U.S. cancer researchers have announced a major advance in detecting cancer cells as they spread throughout the body of an affected person.
According to researchers at the University of California in Los Angeles (UCLA), this advance could lead to the use of nanotechnology to detect cancer and determine how rapidly it has spread, said
The researchers said they had used an atomic force microscope to literally poke a pointy stick against the side of living cells, to determine how flexible the cell walls are.
Because cancer cells have to squeeze into tight places as they spread through a body, these diseased cells are typically more flexible than healthy cells. By using the nanotechnology microscope and device to wield the sharp pointy object, scientists have a new tool to determine if any given sample cell is carcinogenic or not.
Jianyu Rao, a UCLA researcher, said the new high-tech optical test replaces the time-honored procedure of taking a tissue sample, dying it, and looking at it in old-fashioned optical microscopes to spot abnormal, carcinogenic cells.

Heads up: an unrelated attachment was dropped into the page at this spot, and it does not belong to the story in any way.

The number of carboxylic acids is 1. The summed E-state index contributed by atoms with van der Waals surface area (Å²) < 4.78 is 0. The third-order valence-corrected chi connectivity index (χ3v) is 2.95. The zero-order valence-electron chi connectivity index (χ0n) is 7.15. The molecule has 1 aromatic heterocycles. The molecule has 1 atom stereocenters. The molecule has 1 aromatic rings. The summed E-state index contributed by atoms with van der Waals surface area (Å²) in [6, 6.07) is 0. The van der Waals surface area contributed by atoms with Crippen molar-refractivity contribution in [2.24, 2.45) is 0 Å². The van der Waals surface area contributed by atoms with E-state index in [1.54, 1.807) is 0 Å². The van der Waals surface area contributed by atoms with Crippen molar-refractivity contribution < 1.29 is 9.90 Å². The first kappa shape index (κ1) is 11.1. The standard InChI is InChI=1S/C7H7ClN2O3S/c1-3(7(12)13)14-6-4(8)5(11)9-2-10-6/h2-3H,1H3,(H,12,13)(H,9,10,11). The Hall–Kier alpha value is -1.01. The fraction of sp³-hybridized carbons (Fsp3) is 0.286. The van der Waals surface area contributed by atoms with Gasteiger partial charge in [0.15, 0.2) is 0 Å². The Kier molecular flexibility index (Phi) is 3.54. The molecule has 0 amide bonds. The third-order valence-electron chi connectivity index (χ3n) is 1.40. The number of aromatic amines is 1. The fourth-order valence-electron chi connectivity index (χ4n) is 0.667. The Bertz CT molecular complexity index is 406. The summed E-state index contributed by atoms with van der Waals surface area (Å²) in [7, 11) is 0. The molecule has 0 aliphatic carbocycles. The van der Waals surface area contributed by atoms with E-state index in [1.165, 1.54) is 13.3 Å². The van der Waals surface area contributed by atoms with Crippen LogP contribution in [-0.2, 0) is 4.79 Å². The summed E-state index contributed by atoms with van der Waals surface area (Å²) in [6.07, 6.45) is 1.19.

“Usually the cancer cells have larger nuclei and other subtle features,” Rao said. “However, the normal cells from body cavity fluids can look almost identical to cancer cells under an optical microscope.”
Chemistry professor James Gimzewski said the nanotechnology process uses a tiny, sharp tip on a spring to push against the cell surface and figure out how soft it is, an indication of whether it is a colonizing cancer cell.
“We had to measure the softness of the cell without bursting it,” he said. “Otherwise, it’s like trying to measure the softness of a tomato with a hammer.”
“You look at two tomatoes in the supermarket and both are red,” he explained. “One is rotten, but it looks normal. If you pick up the tomatoes and feel them, it’s easy to figure out which one is rotten. We’re doing the same thing.”